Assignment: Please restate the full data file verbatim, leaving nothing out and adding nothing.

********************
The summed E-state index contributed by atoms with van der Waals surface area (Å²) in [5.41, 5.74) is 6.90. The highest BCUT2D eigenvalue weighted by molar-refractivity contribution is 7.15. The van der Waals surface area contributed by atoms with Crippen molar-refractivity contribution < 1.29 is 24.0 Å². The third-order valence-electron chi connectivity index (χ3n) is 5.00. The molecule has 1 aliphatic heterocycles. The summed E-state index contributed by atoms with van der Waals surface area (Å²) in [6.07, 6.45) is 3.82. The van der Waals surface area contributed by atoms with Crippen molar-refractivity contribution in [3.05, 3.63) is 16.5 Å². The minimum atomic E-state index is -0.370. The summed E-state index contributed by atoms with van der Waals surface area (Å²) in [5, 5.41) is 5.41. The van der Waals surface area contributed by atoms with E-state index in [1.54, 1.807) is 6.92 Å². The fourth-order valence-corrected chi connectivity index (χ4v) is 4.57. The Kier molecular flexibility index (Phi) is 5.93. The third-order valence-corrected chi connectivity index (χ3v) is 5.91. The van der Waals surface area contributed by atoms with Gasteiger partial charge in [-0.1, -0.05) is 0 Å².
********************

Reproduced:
The summed E-state index contributed by atoms with van der Waals surface area (Å²) in [5.41, 5.74) is 6.90. The highest BCUT2D eigenvalue weighted by molar-refractivity contribution is 7.15. The van der Waals surface area contributed by atoms with Crippen molar-refractivity contribution < 1.29 is 24.0 Å². The third-order valence-electron chi connectivity index (χ3n) is 5.00. The molecule has 1 aliphatic heterocycles. The summed E-state index contributed by atoms with van der Waals surface area (Å²) in [6.07, 6.45) is 3.82. The van der Waals surface area contributed by atoms with Crippen molar-refractivity contribution in [3.05, 3.63) is 16.5 Å². The minimum atomic E-state index is -0.370. The summed E-state index contributed by atoms with van der Waals surface area (Å²) in [5, 5.41) is 5.41. The van der Waals surface area contributed by atoms with E-state index in [1.54, 1.807) is 6.92 Å². The fourth-order valence-corrected chi connectivity index (χ4v) is 4.57. The Kier molecular flexibility index (Phi) is 5.93. The third-order valence-corrected chi connectivity index (χ3v) is 5.91. The van der Waals surface area contributed by atoms with Gasteiger partial charge in [-0.1, -0.05) is 0 Å².